"The Saudi authorities have notified that they are open to cooperation in this regard and that the examination can be conducted in their consular buildings in Istanbul".
The announcement came as a surveillance image surfaced of Jamal Khashoggi walking into the Saudi Consulate in Istanbul, just before he disappeared.
Turkish President Recep Tayyip Erdogan has called on Saudi Arabia to prove he left the consulate alive.
He said it comes as no surprise that Riyad is looking to quash criticism, but this case is beyond the sad but true usual jailing of journalists. Not only do they not know what happened to him, they say, but they are also anxious for his safety. Turkish employees of the residence had unexpectedly been told not to report for work that day, the newspaper said.
Britain urged the Saudi government to explain what happened.
"Violence against journalists worldwide is going up and is a grave threat to freedom of expression".
The Turkish ministry didn't say when the premises would be searched, prompting some experts to question the usefulness of the process.
Bin Salman said late on Friday that he was ready to allow Turkey to search the Saudi consulate in Istanbul for the missing journalist.
Mr Khashoggi, 59, went missing while on a visit to the consulate in Istanbul for paperwork to marry his Turkish fiancée.
Trump added that he hadn't spoken to Saudi officials on the matter, but was planning to "at some point".
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"If the search is carried out a week after the incident, everyone knows that all traces would have been cleared by now", Turkish political scientist Ahmet Kasim Han told DW. When asked if Khashoggi faced charges in Saudi Arabia, Salman said it was first important to discover where he was. It would make it more hard for the two governments to come up with a face-saving story blaming Khashoggi's disappearance on some third party, on rogue elements of the Saudi security forces, or on an accident during an interrogation that went wrong.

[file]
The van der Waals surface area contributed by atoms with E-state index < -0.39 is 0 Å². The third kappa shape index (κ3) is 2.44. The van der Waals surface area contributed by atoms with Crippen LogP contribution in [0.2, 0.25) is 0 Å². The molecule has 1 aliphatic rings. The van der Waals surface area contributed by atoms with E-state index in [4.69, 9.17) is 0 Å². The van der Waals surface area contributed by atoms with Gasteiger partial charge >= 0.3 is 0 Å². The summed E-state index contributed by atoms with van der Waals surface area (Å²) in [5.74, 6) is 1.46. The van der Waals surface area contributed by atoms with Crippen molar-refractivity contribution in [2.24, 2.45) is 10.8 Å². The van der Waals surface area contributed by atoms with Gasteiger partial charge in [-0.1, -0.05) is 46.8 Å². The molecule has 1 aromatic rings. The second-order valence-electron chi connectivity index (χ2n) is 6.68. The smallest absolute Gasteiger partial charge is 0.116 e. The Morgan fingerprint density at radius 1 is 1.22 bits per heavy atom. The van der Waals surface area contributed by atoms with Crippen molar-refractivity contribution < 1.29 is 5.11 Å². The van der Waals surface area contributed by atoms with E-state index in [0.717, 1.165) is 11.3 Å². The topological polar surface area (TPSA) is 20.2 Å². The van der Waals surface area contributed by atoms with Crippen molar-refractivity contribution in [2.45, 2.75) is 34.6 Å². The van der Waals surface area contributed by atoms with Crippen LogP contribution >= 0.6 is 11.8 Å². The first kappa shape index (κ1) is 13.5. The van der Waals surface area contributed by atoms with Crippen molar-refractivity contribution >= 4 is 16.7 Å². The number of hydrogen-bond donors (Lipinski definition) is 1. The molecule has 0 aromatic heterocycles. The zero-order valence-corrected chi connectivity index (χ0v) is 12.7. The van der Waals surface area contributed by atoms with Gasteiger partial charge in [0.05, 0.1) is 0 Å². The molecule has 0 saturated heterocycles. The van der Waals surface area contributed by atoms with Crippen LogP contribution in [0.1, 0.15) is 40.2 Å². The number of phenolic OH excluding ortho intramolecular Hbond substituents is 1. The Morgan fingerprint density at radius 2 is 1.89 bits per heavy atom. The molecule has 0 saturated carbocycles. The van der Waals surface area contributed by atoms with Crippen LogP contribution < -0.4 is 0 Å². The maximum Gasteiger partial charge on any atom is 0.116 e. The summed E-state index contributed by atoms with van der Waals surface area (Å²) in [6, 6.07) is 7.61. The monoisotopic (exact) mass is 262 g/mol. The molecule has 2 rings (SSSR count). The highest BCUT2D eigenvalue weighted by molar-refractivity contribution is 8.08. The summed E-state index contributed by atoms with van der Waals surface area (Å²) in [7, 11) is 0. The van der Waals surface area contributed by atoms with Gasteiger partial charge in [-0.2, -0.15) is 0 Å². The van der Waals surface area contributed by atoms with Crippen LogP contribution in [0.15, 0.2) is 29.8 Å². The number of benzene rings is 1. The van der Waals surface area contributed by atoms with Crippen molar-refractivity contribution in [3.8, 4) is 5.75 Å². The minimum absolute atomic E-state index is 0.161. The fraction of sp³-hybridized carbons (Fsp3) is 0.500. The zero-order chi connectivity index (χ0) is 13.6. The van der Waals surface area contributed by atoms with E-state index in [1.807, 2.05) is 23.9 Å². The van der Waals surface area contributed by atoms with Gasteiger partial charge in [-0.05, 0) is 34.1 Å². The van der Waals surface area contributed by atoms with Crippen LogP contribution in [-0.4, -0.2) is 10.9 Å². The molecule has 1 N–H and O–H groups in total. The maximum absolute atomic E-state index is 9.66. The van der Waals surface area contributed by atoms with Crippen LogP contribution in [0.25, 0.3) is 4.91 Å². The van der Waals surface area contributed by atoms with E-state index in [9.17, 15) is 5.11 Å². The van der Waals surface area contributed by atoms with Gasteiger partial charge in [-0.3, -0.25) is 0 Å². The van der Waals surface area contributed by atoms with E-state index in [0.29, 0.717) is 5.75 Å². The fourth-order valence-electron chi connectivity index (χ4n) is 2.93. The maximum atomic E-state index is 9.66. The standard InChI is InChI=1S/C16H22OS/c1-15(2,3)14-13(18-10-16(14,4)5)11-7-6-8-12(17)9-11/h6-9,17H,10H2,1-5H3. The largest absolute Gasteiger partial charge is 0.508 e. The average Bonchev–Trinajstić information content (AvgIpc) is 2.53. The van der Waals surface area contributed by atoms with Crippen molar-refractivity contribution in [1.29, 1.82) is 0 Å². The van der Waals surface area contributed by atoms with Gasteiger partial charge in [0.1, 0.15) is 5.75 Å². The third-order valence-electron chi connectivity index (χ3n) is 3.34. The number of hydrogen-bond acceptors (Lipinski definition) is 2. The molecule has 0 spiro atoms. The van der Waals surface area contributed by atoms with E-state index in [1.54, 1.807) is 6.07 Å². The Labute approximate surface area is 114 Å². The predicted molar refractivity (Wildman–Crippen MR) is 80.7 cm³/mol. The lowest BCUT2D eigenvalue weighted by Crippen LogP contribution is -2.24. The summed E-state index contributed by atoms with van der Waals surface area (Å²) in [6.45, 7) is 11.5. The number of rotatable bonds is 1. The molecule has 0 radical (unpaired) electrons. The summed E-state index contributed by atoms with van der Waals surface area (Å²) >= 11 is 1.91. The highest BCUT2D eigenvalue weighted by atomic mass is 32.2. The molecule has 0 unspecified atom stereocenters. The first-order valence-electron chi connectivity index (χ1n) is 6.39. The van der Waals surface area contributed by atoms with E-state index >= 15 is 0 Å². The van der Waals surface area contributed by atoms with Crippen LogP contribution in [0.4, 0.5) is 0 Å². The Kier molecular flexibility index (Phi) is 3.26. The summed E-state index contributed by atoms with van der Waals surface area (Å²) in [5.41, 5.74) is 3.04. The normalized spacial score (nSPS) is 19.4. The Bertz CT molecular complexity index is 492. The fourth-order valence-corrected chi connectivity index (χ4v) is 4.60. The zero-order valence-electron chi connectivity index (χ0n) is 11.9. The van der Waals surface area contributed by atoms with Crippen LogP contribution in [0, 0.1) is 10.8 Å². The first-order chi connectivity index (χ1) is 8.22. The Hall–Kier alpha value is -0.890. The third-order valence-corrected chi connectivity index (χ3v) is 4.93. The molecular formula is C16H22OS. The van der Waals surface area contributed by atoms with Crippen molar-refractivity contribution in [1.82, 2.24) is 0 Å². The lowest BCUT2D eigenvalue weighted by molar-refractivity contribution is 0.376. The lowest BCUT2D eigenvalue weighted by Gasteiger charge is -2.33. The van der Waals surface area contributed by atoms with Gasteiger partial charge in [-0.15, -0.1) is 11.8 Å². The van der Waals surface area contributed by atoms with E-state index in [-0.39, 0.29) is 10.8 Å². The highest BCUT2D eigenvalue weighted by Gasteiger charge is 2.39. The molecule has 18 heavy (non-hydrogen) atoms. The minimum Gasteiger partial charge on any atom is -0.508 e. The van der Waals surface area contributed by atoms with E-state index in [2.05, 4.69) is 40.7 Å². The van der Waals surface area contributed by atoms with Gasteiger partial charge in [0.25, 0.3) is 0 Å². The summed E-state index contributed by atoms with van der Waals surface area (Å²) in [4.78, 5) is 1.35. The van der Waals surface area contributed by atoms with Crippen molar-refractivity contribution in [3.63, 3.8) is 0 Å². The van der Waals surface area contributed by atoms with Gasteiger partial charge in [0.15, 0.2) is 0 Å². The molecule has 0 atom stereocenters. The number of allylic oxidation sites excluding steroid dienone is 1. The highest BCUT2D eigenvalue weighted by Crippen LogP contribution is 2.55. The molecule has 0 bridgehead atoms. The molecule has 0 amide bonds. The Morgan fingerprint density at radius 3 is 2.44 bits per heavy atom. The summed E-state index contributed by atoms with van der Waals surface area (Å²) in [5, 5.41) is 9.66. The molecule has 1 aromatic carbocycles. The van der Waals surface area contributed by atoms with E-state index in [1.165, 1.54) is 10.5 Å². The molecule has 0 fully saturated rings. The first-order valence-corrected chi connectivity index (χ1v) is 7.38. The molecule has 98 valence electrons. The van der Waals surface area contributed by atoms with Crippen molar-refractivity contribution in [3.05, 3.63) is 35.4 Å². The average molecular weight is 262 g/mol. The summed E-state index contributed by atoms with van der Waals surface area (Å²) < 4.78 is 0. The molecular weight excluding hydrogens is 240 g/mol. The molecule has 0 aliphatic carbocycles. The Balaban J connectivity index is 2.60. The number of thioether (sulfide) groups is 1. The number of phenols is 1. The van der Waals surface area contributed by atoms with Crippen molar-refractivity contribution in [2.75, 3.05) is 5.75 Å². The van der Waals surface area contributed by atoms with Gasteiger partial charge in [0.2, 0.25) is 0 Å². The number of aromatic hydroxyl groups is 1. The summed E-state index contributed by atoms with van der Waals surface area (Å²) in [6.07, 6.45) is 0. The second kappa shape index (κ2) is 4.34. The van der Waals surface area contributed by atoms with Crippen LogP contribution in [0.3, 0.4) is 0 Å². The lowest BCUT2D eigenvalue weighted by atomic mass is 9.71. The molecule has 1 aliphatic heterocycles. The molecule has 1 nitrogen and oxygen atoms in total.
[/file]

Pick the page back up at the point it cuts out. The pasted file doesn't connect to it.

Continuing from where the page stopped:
On Monday President Trump said that he was "concerned" about reports on Khashoggi's disappearance.
"Perhaps I'm simply trying to hide from the thought that I have lost a great man whose love I had earned".
United Nations spokeswoman Ravina Shamdasani said the "apparent enforced disappearance" of Khashoggi is a matter of "deep concern" to the human rights office in a press conference in Geneva on Tuesday.
Mr Trump has repeatedly lashed out at the media, calling it the "enemy of the people", and has raised human rights prominently only when pressuring USA antagonists such as Iran and China.
The rights group Prisoners of Conscience, which is an independent non-governmental organization advocating human rights in Saudi Arabia, announced in a post on its official Twitter page that it did not dismiss the possibility that Khashoggi's sudden disappearance was an attempt to silence the writer.
The hit squad finished the murder operation within two hours and departed Turkey for various countries, said the Times' source, citing information from "top Turkish officials". He used to advise Prince Turki al-Faisal, former Saudi intelligence chief and ambassador to the United States and Britain.
Khashoggi has been an outspoken critic of the Saudi government, causing him to leave his home country previous year to live in exile in the United States.
Mr Erdogan was more circumspect, saying on Sunday he remained "positive" and would await the results of an investigation as Turkish authorities continue to look at camera footage and airport arrivals and departures.